Jannick Damgaard, Thomas Elkjaer, and Niels Johannesen
Macro statistics on foreign direct investment (FDI) are blurred by offshore centers with
enormous inward and outward investment positions. This paper uses several new data
sources, both macro and micro, to estimate the global FDI network while disentangling real
investment and phantom investment and allocating real investment to ultimate investor
economies. We find that phantom investment into corporate shells with no substance and no
real links to the local economy may account for almost 40 percent of global FDI. Ignoring
phantom investment and allocating real investment to ultimate investors increases the
explanatory power of standard gravity variables by around 25 percent.
At the request of the National Institute of Statistics and Censuses (INDEC), a technical-assistance mission on external-sector statistics (ESS) visited Buenos Aires on
November 14–25, 2016. Currently, INDEC’s National Directorate for International Accounts (DNCI) compiles and disseminates ESS following the guidelines of the fifth edition of the Balance of Payments Manual. The mission reviewed the ESS methodology, data sources, and dissemination policy in order to help enhance its quality and to assist compilers in migrating the methodology to the sixth edition of the Balance of Payments and International Investment Position Manual (BPM6).
The main data sources used to compile the current account and the capital account (excluding investment income, which is compiled along with the financial account and the IIP) are customs records, corporate surveys, the international-tourism survey, accounting information available to the public, administrative records, and information concerning the exchange balance disseminated by the Central Bank of Argentina (BCRA). The mission found data sources and compilation procedures to be sound. Although the mission identified improvements that could add to the quality of certain estimates, the balances of the current and capital accounts are expected to remain substantially unchanged.
"Diversification of the GCC economies, supported by greater openness to trade and higher foreign investment, can have a large impact on growth. Such measures can support higher, sustained, and more inclusive growth by improving the allocation of resources across sectors and producers, creating jobs, triggering technology spillovers, promoting knowledge, creating a more competitive business environment, and enhancing productivity.
The GCC countries are open to trade, but much less so to foreign direct investment (FDI). GCC foreign trade has been expanding robustly, but FDI inflows have stalled in recent years despite policy efforts taken to reduce administrative barriers and provide incentives to attract FDI. Tariffs are relatively low; however, a number of non-tariff barriers to trade persist and there are substantial restrictions on foreign ownership of businesses and real estate.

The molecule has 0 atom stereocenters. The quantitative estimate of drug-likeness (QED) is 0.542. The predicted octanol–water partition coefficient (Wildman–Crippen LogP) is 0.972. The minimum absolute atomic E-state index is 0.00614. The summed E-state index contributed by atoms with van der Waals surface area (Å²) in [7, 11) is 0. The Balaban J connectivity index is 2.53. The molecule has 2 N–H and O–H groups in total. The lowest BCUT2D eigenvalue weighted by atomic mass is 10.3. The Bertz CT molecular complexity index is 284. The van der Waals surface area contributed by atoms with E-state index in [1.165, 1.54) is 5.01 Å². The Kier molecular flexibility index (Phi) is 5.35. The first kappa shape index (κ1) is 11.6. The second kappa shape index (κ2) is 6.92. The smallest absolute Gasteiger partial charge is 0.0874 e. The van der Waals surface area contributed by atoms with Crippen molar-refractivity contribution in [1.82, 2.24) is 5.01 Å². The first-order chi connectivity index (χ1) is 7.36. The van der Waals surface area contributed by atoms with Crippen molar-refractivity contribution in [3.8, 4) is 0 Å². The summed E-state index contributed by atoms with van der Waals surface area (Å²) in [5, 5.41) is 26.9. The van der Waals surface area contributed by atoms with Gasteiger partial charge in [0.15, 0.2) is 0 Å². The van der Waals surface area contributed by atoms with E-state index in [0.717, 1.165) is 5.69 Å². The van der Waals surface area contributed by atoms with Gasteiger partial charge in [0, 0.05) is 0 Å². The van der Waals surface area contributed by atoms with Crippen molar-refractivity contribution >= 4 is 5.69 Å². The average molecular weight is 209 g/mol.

The growth impact of closing export and FDI gaps could be significant. In most countries, the biggest boost to growth would come from closing the FDI gap—up to one percentage point increase in real non-oil per capita GDP growth. Closing export gaps could provide an additional growth dividend in the range of 0.2-0.5 percentage point.
Boosting non-oil exports and attracting more FDI requires a supportive policy environment. Policy priorities are to upgrade human capital, increase productivity and competitiveness, improve the business climate, and reduce remaining barriers to foreign trade and investment. Specifically, continued reforms in the following areas will be important:
• Human capital development: continue with investments made to raise educational quality to provide knowledge and skills upgrade.
• Labor market reforms: aim to improve productivity and boost competitiveness of the non-oil economy.
• Legal frameworks: ensure predictability and protection; efforts should include enhancing minority investor protection and dispute resolution; implementing anti-bribery and integrity measures.
• Business climate reforms: focus on further liberalizing foreign ownership regulations and strengthening corporate governance; and on further reducing non-tariff trade barriers by streamlining and automating border procedures and streamlining administrative processes for issuing permits."
This third edition of the Coordinated Portfolio Investment Survey Guide has been prepared to assist economies that participate or are preparing to participate in the Coordinated Portfolio Investment Survey (CPIS). It builds on and updates the second edition of the CPIS Guide (2002) to reflect the adoption of the Balance of Payments and International Investment Position Manual, sixth edition (BPM6) as the standard framework for compiling cross-border position statistics.
Vito Amendolagine, Mr. Andrea F Presbitero, Roberta Rabellotti, Marco Sanfilippo, and Adnan Seric
The local sourcing of intermediate products is one the main channels for foreign direct investment (FDI) spillovers. This paper investigates whether and how participation and positioning in the global value chains (GVCs) of host countries is associated to local sourcing by foreign investors. Matching two firm-level data sets of 19 Sub-Saharan African countries and Vietnam to country-sector level measures of GVC involvement, we find that more intense GVC participation and upstream specialization are associated to a higher share of inputs sourced locally by foreign investors. These effects are larger in countries with stronger rule of law and better education.